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Pickthorne Castle

Also known as, or recorded in historical documents as;
Pickthorn; The Castle; Baskerville Hall

In the civil parish of Stottesdon.
In the historic county of Shropshire.
Modern Authority of Shropshire.
1974 county of Shropshire.
Medieval County of Shropshire.

OS Map Grid Reference: SO66928402
Latitude 52.45315° Longitude -2.48801°

Pickthorne Castle has been described as a probable Timber Castle, and also as a probable Fortified Manor House.

There are earthwork remains.


Small mound known as The Castle may be the site of the home of the Baskervillles c 1284. Building stones have been recovered from the mound and a long gutter penetrates it from the north (Chitty 1957-60) A ditch is visible on APs. An irregularly shaped mound 56m NE/SW and 34m transversely is surrounded by a dry, sub-rectangular ditch which has an average depth of 1.2m. The mound rises up to 1.9m above the ditch. The SW side of the mound is fairly level but the NE has been partly removed. No evidence of building foundations in the interior, and the site is not remarked upon locally (Ordnance Survey Record Card 1971).
On the UCCAP AP the site appears as a well defined irregular mound, surrounded by a wide shallow ditch which also surrounds a second raised area to the SE, and this may be a bailey (IB comment 1978)
In 1968 L F Chitty summarised what had up to then been recorded about the site (Chitty 1968).
Evaluated for MPP in 1990-1, Low score as one of 46 Motte and Bailey castles (Horton Wendy B. 1990/91. MPP Evaluation File).
The site was considered to be a possible motte and bailey castle and was given a low score in the MPP desk based assessment phase. However, a field inspection indicates that it is in fact a moated site, which occupies a low-lying position and is surrounded by gently undulating land which offers no strategic advantage. The moat, which is now dry, defines a sub-rectangular island apx 30m by 50m. The arms of the moat are between 14m and 17m wide. Material excavated from the moat has been used to heighten the surface of the island by about 0.4m above the level of the surrounding ground. Deeds to the Pickthorn Farm indicate that an old house stood on the moated site until 1760 when it was demolished. The whole site has been severely affected by modern agricultural practices, most notably the partial excavation of the island during drainage works. A range of artefacts has been found during the most recent work, principally late medieval and post medieval pottery. A fragment of medieval glazed floor tile was also found. Half the site lies in a field of long established pasture. The other half lies within an arable field and part of the island has been planted with trees (Reid, 1999). (Shropshire HER)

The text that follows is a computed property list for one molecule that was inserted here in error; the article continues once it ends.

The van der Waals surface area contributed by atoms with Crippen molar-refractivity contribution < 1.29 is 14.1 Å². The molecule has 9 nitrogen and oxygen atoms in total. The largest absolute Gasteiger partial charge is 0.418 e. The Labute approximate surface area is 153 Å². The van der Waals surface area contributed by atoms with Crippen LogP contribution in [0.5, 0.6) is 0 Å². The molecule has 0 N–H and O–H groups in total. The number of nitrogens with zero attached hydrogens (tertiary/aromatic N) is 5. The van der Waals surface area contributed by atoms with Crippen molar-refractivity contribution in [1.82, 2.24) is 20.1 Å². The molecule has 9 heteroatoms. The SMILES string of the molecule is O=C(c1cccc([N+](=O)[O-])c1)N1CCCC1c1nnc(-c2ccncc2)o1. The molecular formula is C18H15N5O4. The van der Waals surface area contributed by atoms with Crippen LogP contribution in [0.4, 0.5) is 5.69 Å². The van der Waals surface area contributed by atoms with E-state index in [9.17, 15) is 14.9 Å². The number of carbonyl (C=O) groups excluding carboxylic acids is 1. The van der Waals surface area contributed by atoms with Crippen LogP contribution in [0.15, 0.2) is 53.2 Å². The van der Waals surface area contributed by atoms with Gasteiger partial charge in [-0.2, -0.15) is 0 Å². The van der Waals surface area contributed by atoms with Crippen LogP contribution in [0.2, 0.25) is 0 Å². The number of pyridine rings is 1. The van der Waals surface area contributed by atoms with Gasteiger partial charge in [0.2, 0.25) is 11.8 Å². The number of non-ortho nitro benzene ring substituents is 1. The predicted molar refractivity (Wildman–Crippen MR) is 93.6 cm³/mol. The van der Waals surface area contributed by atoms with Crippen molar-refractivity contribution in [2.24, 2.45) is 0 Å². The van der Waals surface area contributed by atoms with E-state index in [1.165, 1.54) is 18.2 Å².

A small mound known as The Castle, shown on OS 6" at SO669841, may be the site of Baskerville Hall (Mentioned in 1284). There are building stones around the site and a long gutter penetrate the mound from the north (Chitty 1957-60).
An irregularly-shaped mound 56.0m north-east to south-west and 34.0m transversely, at SO 66928402 is surrounded by a dry sub-rectangular ditch which has an average depth of 1.2m. The mound rises up to 1.9m above the ditch. The south-west side of the mound is fairly level but the north-east half has been partly removed. There is no evidence of building foundations in the interior, and the site is not remarked upon locally (F1 DRB 10-DEC-71).
On air photographs the site appear as a well defined, irregular mound, surrounded by a wide shallow ditch, which also surrounds a second raised area to the south-east, and this may be the bailey.
SO 66928402: A Medieval moated site, generally as described, situated on the north bank of a stream, with the deserted hamlet of Pickthorn (SO 68 SE 9) lying on slightly higher ground 200.0m to the north. Trenches 5.0m in width have been dug into the centre of the mound from the north and south, and dumping has partly filled the moat on the south side. Much of the island is obscured by long grass and undergrowth, but the surface is noticeably stony at the centre. Water was probably supplied by drainage from the north and possibly from the stream at the east angle. A roughly rectangular depression here, superficially resembling a fishpond, is probably more recent digging. Traces of a bank 0.4m in height (noted by Burrow (4) as a possible bailey along the south-east side suggest the retention of water along this, the lower side, with a well marked channel leading from the south corner to the stream, probably an overflow. No proper name is now applied to the site and the name 'The Castle' is not known to the farmer (F2 DJC 30-OCT-79).
The moat has been assessed for scheduling, but rejected. As described above, and approximately 50m by 30m. The whole site has been affected severely by agricultural practices, most notably the partial excavation of the island during drainage works. A range of artefacts has been found during the most recent works. Normal planning controls should apply (Reid 1999). (PastScape)

Earlier report of the site consistently call it a ditch mound, but the 1999 Alternative Action Report calls it a moat while noted the damage done to the site by ploughing. It is, of course, not impossible that it was a small motte (of the low building platform type) adapted into a later moated site.
Pickthorn was one of the seven berewicks of the very large Domesday manor of Stottesdon. It was certainly a residence of a branch of Baskerville family (and their hounds) by the C13.
Links to archaeological and architectural databases, mapping and other online resources

Data >
PastScape   County HER            
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This record last updated 26/07/2017 09:21:29

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